Following the collapse of Mycenaean civilisation in Greece by around 1140 BC, it seems that the Mycenaean settlers in Maeonia either take over the kingdom, or replace it with one of their own in the same region.

Heraclid Kings of Maeonia / Lydia (Tylonids)

Following the Mycenaean conquest of Troy, the descendants of semi-legendary Heracles eventually seem to have established the capital at Hyde (perhaps the name of the region in which Sardis was located). They were bordered by the Ionian League of city states to the west and Phrygia to the north-east. At some point up to the reign of Gyges in circa 685 BC Maeonia became Lydia after the last king of the previous dynasty. The change in the kingdom's name supports a level of social change in the region which could include the replacement of a Maeonian royal house for a Mycenaean one, or perhaps the Heraclids for the later Mermnads.

The Heraclids comprised of twenty-two kings who reigned for a total of 505 years, according to Herodotus. They were descended from a liaison between Omphale and Heracles (known as Tylon to the Lydians), although Herodotus suggests that the Lydian kings may not have descended from Omphale at all. Perhaps this was a later Mycenaean attempt at establishing the legitimacy of their rule.

Lydian warriors were famous archers by the sixth century BC who were known by the Israelites (Jeremiah 46:9), and despite the Greek influences, their language remained Lydian, an Indo-European language related to Hittite, which finally became extinct during the first century BC.

c.1183 BC

Heracles / Herakles

Married Omphale, widow of Manes, but apparently didn't rule.

c.1183 - 1173 BC

In Greek mythology, Omphale is the ruler of Lydia, whom Heracles is required to serve for a period of time. During his time in Lydia Heracles enslaves the Itones, kills Syleus (who had been forcing passers-by to hoe his vineyard), and captures the Cercopes.

c.1160? BC

Alcaeus / Alkaios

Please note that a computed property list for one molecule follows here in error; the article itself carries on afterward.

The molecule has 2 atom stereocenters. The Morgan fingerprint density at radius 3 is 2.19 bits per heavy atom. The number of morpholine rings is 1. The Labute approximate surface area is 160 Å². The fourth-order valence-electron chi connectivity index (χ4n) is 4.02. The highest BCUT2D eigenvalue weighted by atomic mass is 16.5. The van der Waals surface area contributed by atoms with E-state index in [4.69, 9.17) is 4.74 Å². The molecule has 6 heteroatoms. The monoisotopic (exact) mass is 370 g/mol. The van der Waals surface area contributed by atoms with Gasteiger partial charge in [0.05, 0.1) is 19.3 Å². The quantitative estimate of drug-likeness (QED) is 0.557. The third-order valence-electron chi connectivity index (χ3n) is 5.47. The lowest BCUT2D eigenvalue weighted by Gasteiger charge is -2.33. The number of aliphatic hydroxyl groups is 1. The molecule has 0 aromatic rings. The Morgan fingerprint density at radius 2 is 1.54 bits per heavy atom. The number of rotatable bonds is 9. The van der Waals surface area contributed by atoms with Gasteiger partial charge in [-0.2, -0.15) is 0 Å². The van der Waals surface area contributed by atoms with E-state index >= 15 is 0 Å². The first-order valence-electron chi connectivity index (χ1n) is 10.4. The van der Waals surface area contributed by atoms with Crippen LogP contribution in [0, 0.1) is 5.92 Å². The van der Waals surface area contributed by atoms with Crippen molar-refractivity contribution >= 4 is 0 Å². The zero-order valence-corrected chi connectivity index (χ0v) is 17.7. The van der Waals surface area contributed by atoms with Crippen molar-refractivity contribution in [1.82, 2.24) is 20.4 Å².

Son. Later chroniclers named these three as kings of Lydia.

c.1140? BC

Belus / Belos


c.1120? BC

Ninus / Ninos


c.1100? BC


Son. First Heraclid king of Lydia.

c.1100 - 795 BC

Seventeen unknown kings over 505 years, all succeeding each other in an unbroken line of descent.

795 - 759 BC

Ardys I / Ardysus I

Son of his predecessor.

759 - 745 BC

Alyattes I


745 - 733 BC

Meles / Myrsus


733 - 716 BC

Candaules / Myrsilus

Son. Murdered by former friend Gyges.

731 (695) BC

Phrygia loses the territory of Pergamum to Lydia about 695 BC, seemingly upon the defeat and suicide of King Midas III. Five years later, nomadic Cimmerian warriors overrun Phrygia and sack the capital, Gordion. However, this Cimmerian sacking is also stated to be the cause of Midas committing suicide, so the situation seems to be mildly confused. Either way, Lydia becomes the dominant power in western Anatolia whilst Phrygia is eclipsed.

716 (685) BC

Gyges murders Candaules and usurps the kingdom, marrying Candaules' widow to cement his claim to the throne. From this point onwards, dates are calculated against those of Assyrian history.

Mermnad Kings of Lydia

From the reign of Gyges onwards the kingdom is fully historical. However, the dates for this dynasty have never been determined with certainty. The traditional dates are derived from Herodotus, who gives the lengths of each king's reign; but these have been questioned by modern scholars on the basis of matching events with confirmed dates in Assyrian history. The dates calculated against Assyrian history are shown here, with the traditional dates in the notes.

Gyges founded a new capital at Sardis, a few miles further inland from Sipylus. During his reign and afterwards, Lydia was the leading power in western Anatolia, now that Phrygia had been severely reduced in strength following the sacking of its capital city. Lydia is also noted as the birthplace of coinage in circa 660 BC, and had subjugated Caria by the sixth century.

(Additional information from External Link: Encyclopaedia Britannica.)

c.685 - 644 BC

Gyges (Guggu)

(716-678 BC). Married Candaules' widow. Reigned 38 years.